"Oh!" I stamped my foot; it was a reaction he inspired often. "You don't give up, do you? I might as well go ahead and become a nun until I finish writing your books!"

"I'll be sure to pick you up a wimple next time I'm out," he said dryly, returning to his newspaper.

Jessica said...

Lenticular clouds form at the peak of the mountain on the first warm day of winter. I can’t see the skiers but they’re there, unrelenting, as usual. I sigh and resign myself to the house arrest Mom has inflicted on me today. There’s a crash in the kitchen and I scurry toward what will surely be a mess for me to clean up. Perching on his chubby knees is three year old Brady, wearing Mom’s floral apron as a wimple and attacking pots and the good glass mixing bowls and with utensils! Again and again the whisk and the wooden spoon rain blows upon the kitchenware, clanking out a rough, arrhythmic beat. I am flabbergasted by this kitchen kerfuffle, though truly I shouldn’t be surprised. The child has gotten into Mom’s baking supplies and when he sees me rushing toward him, he grins and waves the dirty spoon in greeting. A whit of melted milk chocolate is flung toward me and I dart left just in time, scooping up Brady and confiscating his drum sticks in one motion.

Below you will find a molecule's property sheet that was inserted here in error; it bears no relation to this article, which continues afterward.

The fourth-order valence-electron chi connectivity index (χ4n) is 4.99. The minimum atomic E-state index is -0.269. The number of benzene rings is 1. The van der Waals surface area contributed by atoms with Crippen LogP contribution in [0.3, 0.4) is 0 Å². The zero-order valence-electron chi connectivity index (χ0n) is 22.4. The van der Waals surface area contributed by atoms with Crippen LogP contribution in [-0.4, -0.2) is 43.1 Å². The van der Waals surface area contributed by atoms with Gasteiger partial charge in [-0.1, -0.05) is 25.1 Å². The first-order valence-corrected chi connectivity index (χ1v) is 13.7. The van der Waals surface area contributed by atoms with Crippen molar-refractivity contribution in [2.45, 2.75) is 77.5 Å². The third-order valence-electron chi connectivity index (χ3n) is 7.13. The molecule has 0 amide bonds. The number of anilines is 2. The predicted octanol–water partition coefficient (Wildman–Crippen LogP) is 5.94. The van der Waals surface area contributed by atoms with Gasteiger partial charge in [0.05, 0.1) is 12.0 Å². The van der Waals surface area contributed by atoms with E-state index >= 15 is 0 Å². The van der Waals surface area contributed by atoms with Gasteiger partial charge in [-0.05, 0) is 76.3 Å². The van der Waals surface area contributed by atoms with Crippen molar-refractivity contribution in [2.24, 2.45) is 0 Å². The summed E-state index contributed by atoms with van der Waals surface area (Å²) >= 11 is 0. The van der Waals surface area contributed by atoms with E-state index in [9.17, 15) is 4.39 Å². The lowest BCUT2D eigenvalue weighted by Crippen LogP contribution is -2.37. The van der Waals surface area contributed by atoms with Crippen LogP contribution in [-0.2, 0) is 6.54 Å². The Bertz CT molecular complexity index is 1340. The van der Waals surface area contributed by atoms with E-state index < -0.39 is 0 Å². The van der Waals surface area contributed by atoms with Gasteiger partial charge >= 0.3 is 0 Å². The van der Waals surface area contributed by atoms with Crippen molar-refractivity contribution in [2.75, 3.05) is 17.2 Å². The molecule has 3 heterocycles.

Richmond Writer said...

The lenticular of her eyes stood out because the charcoal wimple framed her death mask. Sandra cared not a whit for the kerfuffle caused by the child's murder but her partner was flabbergasted by the Sin Eater's rejoicing.

tina said...

Sister Josie was flabbergasted. The lenticular cloud had not moved one whit from its morning position in the green beeches. She grabbed her Superior's notebook, scribbling with thick lead. "Pink...seems solid." She raised the 'scope, peered into the heart of the beech. "Approximately four feet across...fingerlike tips extruding all the way to Sister Anne's soda bottle birdhouse."

Hannah burst into the makeshift observatory, her wimple sliding as she skidded around the door. "Ooh," she moaned. "Come quick, Jo. There's an army of yellow bats in the kitchen. No one knows where they come from but they're divebombing Annie's sugar bin and everything's in a right kerfuffle."


Hee. Fun contest, Jenny! :) tina (codex)

BJ (bjmuntain@sasktel.net) said...

The water rippled, spreading outward in all directions, shining in the sun. When the rippling turned into a lenticular wimple, though, Annie was flabbergasted. Not until the two majestic heads rose from their sea-borne lair did she realize what the kerfuffle had been. Suddenly, she was just a whit worried that her rock might have caused some damage, especially since one of the big red eyes on the left head seemed somewhat redder and angrier than the others.